For I know that my Redeemer lives, and He shall stand at last on the earth; and after my skin is destroyed, this I know, that in my flesh I shall see God, Whom I shall see for myself, and my eyes shall behold, and not another. How my heart yearns within me! (Job 19:25-27)The psalmist also understood that one day, in a righteous state, he would see God’s face:
As for me, I will see Your face in righteousness; I shall be satisfied when I awake in Your likeness. (Ps. 17:15)In the scene before John, the many promises of Jesus that the righteous would have intimacy with God, now find their fulfillment:
Blessed are the pure in heart, for they shall see God. (Mat. 5:8)
And if I go and prepare a place for you, I will come again and receive you to Myself; that where I am, there you may be also. (John 14:3)
Father, I desire that they also whom You gave Me may be with Me where I am, that they may behold My glory which You have given Me; for You loved Me before the foundation of the world. (John 17:24)Paul and John also looked forward to this day:
For now we see in a mirror, dimly, but then face to face. Now I know in part, but then I shall know just as I also am known. (1Cor. 13:12)
Beloved, now we are children of God; and it has not yet been revealed what we shall be, but we know that when He is revealed, we shall be like Him, for we shall see Him as He is. And everyone who has this hope in Him purifies himself, just as He is pure. (1Jn. 3:2-3)See Hide and Seek. See The Abiding Presence of God.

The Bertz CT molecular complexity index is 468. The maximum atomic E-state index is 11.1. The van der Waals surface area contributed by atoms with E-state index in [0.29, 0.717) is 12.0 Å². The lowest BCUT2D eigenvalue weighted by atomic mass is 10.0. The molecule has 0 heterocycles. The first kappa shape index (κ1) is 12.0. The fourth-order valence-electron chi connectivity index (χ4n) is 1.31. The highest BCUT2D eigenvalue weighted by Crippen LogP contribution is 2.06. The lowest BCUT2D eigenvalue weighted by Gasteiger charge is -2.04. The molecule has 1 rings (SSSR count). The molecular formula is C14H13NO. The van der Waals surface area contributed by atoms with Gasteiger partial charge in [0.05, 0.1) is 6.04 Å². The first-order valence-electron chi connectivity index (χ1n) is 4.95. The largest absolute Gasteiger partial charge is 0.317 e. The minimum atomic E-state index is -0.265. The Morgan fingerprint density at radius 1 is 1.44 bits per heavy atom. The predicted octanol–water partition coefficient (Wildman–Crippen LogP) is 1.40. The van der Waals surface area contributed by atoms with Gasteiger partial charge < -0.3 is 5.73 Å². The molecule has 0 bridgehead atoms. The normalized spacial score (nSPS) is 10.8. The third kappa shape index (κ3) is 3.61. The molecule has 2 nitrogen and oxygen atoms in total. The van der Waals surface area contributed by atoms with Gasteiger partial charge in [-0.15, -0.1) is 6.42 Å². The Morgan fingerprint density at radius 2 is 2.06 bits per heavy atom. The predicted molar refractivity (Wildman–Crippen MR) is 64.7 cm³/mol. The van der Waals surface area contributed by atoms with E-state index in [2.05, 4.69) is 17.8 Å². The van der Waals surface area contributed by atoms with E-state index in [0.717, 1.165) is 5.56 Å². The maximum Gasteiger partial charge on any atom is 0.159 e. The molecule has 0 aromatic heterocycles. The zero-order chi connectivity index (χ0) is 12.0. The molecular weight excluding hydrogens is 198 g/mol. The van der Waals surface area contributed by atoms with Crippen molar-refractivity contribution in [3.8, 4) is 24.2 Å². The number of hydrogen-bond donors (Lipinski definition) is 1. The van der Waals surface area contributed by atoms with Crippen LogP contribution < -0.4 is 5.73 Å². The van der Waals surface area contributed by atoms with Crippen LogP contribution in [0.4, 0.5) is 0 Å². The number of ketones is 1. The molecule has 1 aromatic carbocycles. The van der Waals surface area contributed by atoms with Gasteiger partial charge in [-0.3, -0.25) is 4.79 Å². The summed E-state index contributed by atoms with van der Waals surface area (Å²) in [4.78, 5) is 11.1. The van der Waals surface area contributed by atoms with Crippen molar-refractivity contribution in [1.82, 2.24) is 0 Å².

His name shall be on their foreheads.Jesus told the church at Philadelphia that the overcomer would have three names written upon him: (1) the name of God; (2) the name of the New Jerusalem; and (3) Jesus’ new name (Rev. 3:12‣). His name was written on the forehead of the 144,000 Jews of the Tribulation (Rev. 7:3‣; 14:1‣). In a similar way to which the Beast worshipers received the mark of the Beast as an indication of their identity with the Beast (Rev. 13:16‣), the servants of God will be dedicated to Him. See commentary on Revelation 7:3 and Revelation 13:16. This name upon their foreheads recalls the dedication of the high priest who wore a plate of gold upon his headdress which was engraved: “HOLINESS TO THE LORD” (Ex. 28:36).
There shall be no night thereThe NU text and some manuscripts in the line of the MT text omit there implying the general absence of darkness, whether in the city or elsewhere. See commentary on Revelation 21:23.